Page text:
However, their 11th-hour decision to try to de-rail the process of modernising the Olympic regatta has left most observers absolutely baffled, and wondering just how much more out of touch with modern thinking an ISAF Executive Committee could be. The vice presidents depart St Petersburg with their credibility damaged, with any hopes of succeeding Goran Petersson as the president considerably diminished.
As the treasurer, David Kellett was present in St Petersburg but not permitted to vote. Perhaps the Australian was thanking his lucky stars he didn’t have to embroil himself directly in the political fighting. That said, I heard he spoke eloquently and strengthened his position as the frontrunner to take over the top job when Petersson leaves. Kellett is generally thought to be a safe pair of hands, but let’s hope he doesn’t confuse that term with the idea that a president can sit on his hands and not participate in the debate. After today’s high drama, perhaps Teresa Lara has shown that she has the strength of character for the presidency.
ISAF has suffered from a lack of strong leadership these past years, and it’s up to the next president to put that right. At least with today’s decision, there is a mandate for continued progress and modernisation of the Olympic sailing format. Today was a good result, yet there is so much more that can be done.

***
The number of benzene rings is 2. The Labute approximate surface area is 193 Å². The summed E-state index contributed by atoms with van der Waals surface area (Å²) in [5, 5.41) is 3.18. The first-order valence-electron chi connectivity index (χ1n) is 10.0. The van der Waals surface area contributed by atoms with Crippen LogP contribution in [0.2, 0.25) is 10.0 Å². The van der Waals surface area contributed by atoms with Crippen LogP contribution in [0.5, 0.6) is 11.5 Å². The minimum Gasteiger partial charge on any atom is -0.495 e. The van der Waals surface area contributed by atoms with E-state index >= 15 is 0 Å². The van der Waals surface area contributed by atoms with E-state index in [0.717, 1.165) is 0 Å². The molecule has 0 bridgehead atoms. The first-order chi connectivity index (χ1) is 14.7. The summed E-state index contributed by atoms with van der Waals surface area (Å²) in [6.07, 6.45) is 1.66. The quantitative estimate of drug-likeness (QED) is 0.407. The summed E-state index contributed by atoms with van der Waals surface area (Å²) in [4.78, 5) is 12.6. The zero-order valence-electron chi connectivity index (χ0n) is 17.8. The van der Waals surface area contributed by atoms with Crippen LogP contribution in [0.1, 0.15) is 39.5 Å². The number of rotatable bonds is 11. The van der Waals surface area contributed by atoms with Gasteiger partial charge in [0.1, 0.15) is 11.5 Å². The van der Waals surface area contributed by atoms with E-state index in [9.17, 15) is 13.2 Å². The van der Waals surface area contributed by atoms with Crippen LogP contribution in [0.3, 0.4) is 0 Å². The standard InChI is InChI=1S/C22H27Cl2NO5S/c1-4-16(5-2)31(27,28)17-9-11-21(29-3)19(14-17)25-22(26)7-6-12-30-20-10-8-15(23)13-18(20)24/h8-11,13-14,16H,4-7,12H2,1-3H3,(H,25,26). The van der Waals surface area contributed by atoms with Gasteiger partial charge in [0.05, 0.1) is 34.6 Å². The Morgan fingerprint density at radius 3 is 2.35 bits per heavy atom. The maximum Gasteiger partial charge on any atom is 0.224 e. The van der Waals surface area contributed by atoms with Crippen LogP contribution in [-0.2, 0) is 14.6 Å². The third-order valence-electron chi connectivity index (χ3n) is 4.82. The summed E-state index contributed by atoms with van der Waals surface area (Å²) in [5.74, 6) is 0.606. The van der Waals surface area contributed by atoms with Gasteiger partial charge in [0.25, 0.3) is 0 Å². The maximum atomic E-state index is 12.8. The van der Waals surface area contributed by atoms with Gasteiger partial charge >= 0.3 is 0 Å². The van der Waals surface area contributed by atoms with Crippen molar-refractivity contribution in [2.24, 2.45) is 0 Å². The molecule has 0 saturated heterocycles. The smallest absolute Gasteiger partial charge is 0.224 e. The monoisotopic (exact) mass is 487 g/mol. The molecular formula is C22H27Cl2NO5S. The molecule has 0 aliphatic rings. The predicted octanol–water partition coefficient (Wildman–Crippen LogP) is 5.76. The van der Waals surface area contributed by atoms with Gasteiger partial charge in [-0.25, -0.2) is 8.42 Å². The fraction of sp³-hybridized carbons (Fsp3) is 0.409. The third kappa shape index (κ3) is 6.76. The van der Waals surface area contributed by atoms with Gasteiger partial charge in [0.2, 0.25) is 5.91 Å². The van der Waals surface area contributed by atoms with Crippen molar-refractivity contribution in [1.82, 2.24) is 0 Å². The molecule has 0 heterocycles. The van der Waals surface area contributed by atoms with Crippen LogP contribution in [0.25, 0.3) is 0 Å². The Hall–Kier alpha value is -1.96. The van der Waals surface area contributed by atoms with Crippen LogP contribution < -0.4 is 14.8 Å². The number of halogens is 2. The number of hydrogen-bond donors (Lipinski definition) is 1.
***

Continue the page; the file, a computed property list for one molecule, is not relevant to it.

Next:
The ten events selected by the ISAF Council for the 2016 Olympic Sailing Competition are:
Men’s Board or Kiteboard – evaluation Women’s Board or Kiteboard – evaluation Men’s One Person Dinghy – Laser Women’s One Person Dinghy – Laser Radial Men’s 2nd One Person Dinghy – Finn Men’s Skiff – 49er Women’s Skiff – Evaluation Men’s Two Person Dinghy – 470 Women’s Two Person Dinghy – 470 Mixed Two Person Multihull – Evaluation
America’s Cup Challengers Cut to 14
by Richard Gladwell – Sail-World [article]
34th America’s Cup Regatta Director Iain Murray told Sail-World this morning that one of the teams that had lodged a Notice of Challenge with the Defender, Golden Gate Yacht Club had been declined.